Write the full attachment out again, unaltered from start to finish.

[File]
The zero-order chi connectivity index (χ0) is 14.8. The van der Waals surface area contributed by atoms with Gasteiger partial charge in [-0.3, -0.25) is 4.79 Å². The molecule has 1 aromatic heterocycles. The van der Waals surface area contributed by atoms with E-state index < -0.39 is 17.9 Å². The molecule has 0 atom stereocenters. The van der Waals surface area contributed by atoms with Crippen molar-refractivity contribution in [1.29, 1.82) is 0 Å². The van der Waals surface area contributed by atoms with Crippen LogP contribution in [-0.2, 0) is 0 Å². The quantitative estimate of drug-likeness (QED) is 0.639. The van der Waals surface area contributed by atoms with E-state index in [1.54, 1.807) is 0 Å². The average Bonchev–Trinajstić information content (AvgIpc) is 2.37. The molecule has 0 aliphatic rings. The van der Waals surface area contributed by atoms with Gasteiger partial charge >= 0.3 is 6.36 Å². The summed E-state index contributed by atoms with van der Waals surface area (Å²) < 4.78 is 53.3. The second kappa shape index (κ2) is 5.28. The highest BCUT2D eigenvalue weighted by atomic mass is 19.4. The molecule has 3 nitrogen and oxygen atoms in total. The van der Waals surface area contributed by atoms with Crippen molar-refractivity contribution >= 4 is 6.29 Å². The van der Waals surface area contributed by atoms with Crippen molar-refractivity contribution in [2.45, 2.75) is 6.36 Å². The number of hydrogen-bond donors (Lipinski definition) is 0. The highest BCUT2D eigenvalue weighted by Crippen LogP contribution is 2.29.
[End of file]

The zero-order chi connectivity index (χ0) is 14.8. The van der Waals surface area contributed by atoms with Gasteiger partial charge in [-0.3, -0.25) is 4.79 Å². The molecule has 1 aromatic heterocycles. The van der Waals surface area contributed by atoms with E-state index < -0.39 is 17.9 Å². The molecule has 0 atom stereocenters. The van der Waals surface area contributed by atoms with Crippen molar-refractivity contribution in [1.29, 1.82) is 0 Å². The van der Waals surface area contributed by atoms with Crippen LogP contribution in [-0.2, 0) is 0 Å². The quantitative estimate of drug-likeness (QED) is 0.639. The van der Waals surface area contributed by atoms with E-state index in [1.54, 1.807) is 0 Å². The average Bonchev–Trinajstić information content (AvgIpc) is 2.37. The molecule has 0 aliphatic rings. The van der Waals surface area contributed by atoms with Gasteiger partial charge >= 0.3 is 6.36 Å². The summed E-state index contributed by atoms with van der Waals surface area (Å²) < 4.78 is 53.3. The second kappa shape index (κ2) is 5.28. The highest BCUT2D eigenvalue weighted by atomic mass is 19.4. The molecule has 3 nitrogen and oxygen atoms in total. The van der Waals surface area contributed by atoms with Crippen molar-refractivity contribution >= 4 is 6.29 Å². The van der Waals surface area contributed by atoms with Crippen molar-refractivity contribution in [2.45, 2.75) is 6.36 Å². The number of hydrogen-bond donors (Lipinski definition) is 0. The highest BCUT2D eigenvalue weighted by Crippen LogP contribution is 2.29.